Athenians and Corinthians

Topics: Sparta, Athenian democracy, Athens Pages: 2 (632 words) Published: April 18, 2011
I was required to read two texts: One was of a Corinthian speaking about the Athenians to the Spartans; the other was a speech of the Athenians describing themselves to the Spartans. Let’s begin with the first text. The Corinthian that described the Athenians had a strong favor for them over the Spartans. My understanding of this text is that the speaker didn’t care much for the Spartan culture. He claimed, “The Athenians are innovators, quick to make plans and quick to put what they have planned into execution. You [Spartans], by contrast, like to keep what you already have; you never devise anything new, and when you do take action it stops short even of its most essential objectives {A Corinthian}.” This quote really stuck out to me, and the reason for that is due to the stark opinion that this Corinthian had on the Spartans. He held nothing back. He said it how he thought, and didn’t care about any backlash that the Spartans would have. At least according to this speaking Corinthian, the Athenians had so much success because they took action and weren’t afraid to fail. They were confident people who took what they wanted and didn’t care how they did it as long as they got what they wanted and achieved their goal. The Athenians viewed themselves as unique, different than any other nation. According to this Corinthian, the Spartans were polar opposites of the Athenians. He said, “Your way {the Spartans}, on the other hand, is to do less than you could have done, to mistrust your own judgment even on matters of certainty…{A Corinthian}” So, you see, according to this speaking Corinthian, the Spartans were lacking confidence to truly succeed. They didn’t have the mindset that the Athenians had. And that is ultimately what allowed the Athenians to succeed. This perspective may be true, but let’s take a close at what the Athenians describe themselves as to the Spartans.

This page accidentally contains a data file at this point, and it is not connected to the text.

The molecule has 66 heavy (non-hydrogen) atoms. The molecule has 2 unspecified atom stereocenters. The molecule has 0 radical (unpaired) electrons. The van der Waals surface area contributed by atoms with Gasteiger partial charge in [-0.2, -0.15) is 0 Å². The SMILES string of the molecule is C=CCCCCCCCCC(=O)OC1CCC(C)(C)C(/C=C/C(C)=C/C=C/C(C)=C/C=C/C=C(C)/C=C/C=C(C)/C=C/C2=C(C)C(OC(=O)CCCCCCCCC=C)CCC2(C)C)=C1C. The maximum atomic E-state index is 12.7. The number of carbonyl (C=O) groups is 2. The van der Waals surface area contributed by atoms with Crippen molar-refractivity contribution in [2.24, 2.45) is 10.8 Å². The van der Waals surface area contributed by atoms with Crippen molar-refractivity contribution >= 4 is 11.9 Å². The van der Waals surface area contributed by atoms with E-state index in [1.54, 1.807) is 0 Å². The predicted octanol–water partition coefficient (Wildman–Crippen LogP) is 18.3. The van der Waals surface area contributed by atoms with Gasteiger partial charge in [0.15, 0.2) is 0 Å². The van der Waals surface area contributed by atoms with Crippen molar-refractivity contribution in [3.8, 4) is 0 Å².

“Surely, Spartans, our eager patriotism in that crisis, and the wisdom of...
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